Light in Extension

Over the door of an ancient lodge is carved “Light in Extension”. The letters are unusually artistic, and those who appreciate the art of engraving always admire them as a masterpiece. It is said that a Master Mason drew them on paper, from which the apprentices would trace them onto the stone so that the fellowcraft could then carve them out before the master finished them.

A young apprentice attended the master as he sketched the letters. The apprentice was charged with keeping the quills sharp and ensuring there was plenty of ink and paper. But the apprentice was also a little cocky and often criticized his master’s work. “That’s not very good,” he told the master after his first effort.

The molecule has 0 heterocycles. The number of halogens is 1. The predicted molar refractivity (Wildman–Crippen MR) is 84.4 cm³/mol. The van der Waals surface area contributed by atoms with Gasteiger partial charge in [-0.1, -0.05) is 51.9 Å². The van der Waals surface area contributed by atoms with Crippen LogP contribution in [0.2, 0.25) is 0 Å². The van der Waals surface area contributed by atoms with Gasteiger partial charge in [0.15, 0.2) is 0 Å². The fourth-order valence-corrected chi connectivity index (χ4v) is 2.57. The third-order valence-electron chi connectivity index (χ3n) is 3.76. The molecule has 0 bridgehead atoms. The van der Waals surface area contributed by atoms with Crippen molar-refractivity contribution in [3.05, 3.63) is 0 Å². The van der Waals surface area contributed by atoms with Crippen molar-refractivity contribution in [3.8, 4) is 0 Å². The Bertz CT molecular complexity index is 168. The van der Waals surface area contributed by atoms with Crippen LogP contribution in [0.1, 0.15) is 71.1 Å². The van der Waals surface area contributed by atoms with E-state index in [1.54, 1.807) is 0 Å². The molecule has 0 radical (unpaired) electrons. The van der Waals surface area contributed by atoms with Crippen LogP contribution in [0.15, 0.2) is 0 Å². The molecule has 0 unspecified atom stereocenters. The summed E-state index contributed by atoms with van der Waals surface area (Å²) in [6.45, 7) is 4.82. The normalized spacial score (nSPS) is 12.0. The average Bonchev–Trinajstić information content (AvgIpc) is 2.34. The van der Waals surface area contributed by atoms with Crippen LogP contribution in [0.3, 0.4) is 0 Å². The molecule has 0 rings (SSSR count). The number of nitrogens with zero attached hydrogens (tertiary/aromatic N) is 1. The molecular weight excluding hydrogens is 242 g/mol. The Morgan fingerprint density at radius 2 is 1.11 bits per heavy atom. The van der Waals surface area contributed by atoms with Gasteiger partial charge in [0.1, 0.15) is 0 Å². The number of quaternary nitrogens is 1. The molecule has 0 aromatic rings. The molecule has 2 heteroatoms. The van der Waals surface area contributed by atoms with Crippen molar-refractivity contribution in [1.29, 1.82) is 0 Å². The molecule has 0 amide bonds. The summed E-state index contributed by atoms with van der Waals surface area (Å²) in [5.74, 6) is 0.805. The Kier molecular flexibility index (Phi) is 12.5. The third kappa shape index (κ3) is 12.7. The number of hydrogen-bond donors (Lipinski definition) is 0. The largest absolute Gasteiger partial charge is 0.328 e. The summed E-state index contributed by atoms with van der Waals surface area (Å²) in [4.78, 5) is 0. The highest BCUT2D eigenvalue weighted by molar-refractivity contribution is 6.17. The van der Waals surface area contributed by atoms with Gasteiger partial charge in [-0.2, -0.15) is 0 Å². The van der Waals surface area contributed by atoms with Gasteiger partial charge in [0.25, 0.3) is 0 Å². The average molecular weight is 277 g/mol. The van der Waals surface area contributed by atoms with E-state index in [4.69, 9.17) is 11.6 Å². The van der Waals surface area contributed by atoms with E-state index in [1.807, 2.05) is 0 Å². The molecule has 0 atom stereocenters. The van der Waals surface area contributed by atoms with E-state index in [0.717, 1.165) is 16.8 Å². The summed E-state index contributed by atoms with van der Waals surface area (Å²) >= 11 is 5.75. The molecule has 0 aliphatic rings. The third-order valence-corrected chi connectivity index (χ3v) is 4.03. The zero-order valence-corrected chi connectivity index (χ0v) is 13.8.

“How is this one?”

“Poor. Worse than before,” pronounced the apprentice.

The master patiently wrote one sheet after another until thirty-two copies of “Light in Extension” had accumulated, still without the approval of the apprentice.

Then, when the young man stepped outside for a few moments, the master thought: “Now this is my chance to escape his sharp eye,” and he wrote hurriedly, with a mind free from distraction, “Light in Extension”.

When the apprentice returned he nodded confidently, “Now that is a masterpiece!”